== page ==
Defenestration of Prague in 1618
By Erin Naillon
The Second Defenestration of Prague, like the first, was related to religion.
In 1617, the Czechs, who were largely Protestant, discovered that they were to have a Catholic ruler. Furthermore, the Church demanded that the construction of Protestant places of worship come to a halt; clerics claimed the land belonged to Catholics. The Protestants claimed that the land was royal, saw a threat to their religious rights.
The Noblemen Unite
Two governors, Vilém Slavata of Chlum and Košumberk and Jaroslav Bořita of Martinice, were particularly objectionable to members of the Czech estates. The two were always willing to cause trouble for Protestant members of the Czech nobility. Several members of the estates, Jindřich Matyáš Thurn and Václav Budovec, held a meeting on May 23, 1618, to plan a way to get the governors out of the way. When the next meeting was held, more of the nobility were present, and the group left the meeting place in Prague Castle and went to the Bohemian Chancellery. Slavata and Bořita were put on trial for violating the Right of Freedom of Religion. The verdict was a foregone conclusion; the governors were found guilty and thrown from the windows of the Chancellery along with their scribe, Filip Fabricius. The fall was sixteen meters.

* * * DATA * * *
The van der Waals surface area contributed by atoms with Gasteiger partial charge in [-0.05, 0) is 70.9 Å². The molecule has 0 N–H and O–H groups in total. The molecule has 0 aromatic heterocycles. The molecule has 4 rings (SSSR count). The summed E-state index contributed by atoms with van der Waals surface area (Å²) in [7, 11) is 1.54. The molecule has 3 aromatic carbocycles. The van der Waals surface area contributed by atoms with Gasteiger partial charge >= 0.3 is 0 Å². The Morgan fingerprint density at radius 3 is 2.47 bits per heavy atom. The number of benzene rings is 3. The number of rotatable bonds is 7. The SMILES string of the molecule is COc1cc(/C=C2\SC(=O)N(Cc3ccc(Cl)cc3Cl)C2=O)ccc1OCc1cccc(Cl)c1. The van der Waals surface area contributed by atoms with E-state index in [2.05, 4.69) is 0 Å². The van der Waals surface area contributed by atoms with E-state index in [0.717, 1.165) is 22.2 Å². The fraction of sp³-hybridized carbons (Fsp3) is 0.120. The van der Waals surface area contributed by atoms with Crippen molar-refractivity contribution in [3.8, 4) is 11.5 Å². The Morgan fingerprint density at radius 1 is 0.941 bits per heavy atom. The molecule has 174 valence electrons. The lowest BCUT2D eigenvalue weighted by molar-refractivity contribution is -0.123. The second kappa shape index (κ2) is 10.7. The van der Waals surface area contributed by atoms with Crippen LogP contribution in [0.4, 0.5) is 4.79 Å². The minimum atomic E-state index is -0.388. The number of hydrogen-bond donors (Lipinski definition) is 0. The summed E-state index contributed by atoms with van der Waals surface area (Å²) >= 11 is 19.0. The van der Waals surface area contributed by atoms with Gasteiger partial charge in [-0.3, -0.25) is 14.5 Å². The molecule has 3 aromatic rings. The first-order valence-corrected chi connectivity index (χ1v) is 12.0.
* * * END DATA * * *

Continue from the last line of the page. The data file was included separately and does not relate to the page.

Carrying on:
After the Fall
Amazingly, all three survived the fall. Rather ignominiously, they survived by landing on a dung heap. Fabricius left Prague and fled for Vienna, where he told the emperor what had happened. Later, he was given the appropriate title of von Hohenfall, which means “of Highfall”.
The following year, 1618, saw the start of the Thirty Years’ War, and the deaths of many Czech noblemen